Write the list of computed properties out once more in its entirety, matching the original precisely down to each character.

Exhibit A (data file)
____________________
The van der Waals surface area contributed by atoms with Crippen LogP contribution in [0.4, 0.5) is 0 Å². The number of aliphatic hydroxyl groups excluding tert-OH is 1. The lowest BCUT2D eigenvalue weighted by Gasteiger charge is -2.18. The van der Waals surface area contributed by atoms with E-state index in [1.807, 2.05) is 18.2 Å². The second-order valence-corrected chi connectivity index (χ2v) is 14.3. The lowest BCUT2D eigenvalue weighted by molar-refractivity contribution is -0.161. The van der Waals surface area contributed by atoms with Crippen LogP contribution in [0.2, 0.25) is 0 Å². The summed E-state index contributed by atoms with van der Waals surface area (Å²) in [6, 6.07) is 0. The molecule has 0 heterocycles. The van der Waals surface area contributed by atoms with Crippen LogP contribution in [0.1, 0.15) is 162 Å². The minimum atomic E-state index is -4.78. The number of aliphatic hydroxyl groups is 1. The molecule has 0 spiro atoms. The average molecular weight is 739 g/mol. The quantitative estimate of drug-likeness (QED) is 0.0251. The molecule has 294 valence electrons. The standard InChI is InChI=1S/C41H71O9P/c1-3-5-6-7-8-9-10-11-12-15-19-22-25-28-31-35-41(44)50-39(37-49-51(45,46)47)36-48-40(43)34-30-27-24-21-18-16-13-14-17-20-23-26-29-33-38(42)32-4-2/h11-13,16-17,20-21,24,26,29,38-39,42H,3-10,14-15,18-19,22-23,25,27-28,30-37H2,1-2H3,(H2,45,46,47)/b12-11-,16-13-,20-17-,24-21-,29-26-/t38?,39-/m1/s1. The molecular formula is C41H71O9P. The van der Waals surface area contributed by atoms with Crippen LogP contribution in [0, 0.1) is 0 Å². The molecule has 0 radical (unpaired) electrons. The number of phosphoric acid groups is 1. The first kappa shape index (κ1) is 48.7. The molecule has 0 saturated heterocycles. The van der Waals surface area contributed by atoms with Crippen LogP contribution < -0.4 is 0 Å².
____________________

The van der Waals surface area contributed by atoms with Crippen LogP contribution in [0.4, 0.5) is 0 Å². The number of aliphatic hydroxyl groups excluding tert-OH is 1. The lowest BCUT2D eigenvalue weighted by Gasteiger charge is -2.18. The van der Waals surface area contributed by atoms with E-state index in [1.807, 2.05) is 18.2 Å². The second-order valence-corrected chi connectivity index (χ2v) is 14.3. The lowest BCUT2D eigenvalue weighted by molar-refractivity contribution is -0.161. The van der Waals surface area contributed by atoms with Crippen LogP contribution in [0.2, 0.25) is 0 Å². The summed E-state index contributed by atoms with van der Waals surface area (Å²) in [6, 6.07) is 0. The molecule has 0 heterocycles. The van der Waals surface area contributed by atoms with Crippen LogP contribution in [0.1, 0.15) is 162 Å². The minimum atomic E-state index is -4.78. The number of aliphatic hydroxyl groups is 1. The molecule has 0 spiro atoms. The average molecular weight is 739 g/mol. The quantitative estimate of drug-likeness (QED) is 0.0251. The molecule has 294 valence electrons. The standard InChI is InChI=1S/C41H71O9P/c1-3-5-6-7-8-9-10-11-12-15-19-22-25-28-31-35-41(44)50-39(37-49-51(45,46)47)36-48-40(43)34-30-27-24-21-18-16-13-14-17-20-23-26-29-33-38(42)32-4-2/h11-13,16-17,20-21,24,26,29,38-39,42H,3-10,14-15,18-19,22-23,25,27-28,30-37H2,1-2H3,(H2,45,46,47)/b12-11-,16-13-,20-17-,24-21-,29-26-/t38?,39-/m1/s1. The molecular formula is C41H71O9P. The van der Waals surface area contributed by atoms with Crippen LogP contribution in [0, 0.1) is 0 Å². The molecule has 0 radical (unpaired) electrons. The number of phosphoric acid groups is 1. The first kappa shape index (κ1) is 48.7. The molecule has 0 saturated heterocycles. The van der Waals surface area contributed by atoms with Crippen LogP contribution < -0.4 is 0 Å².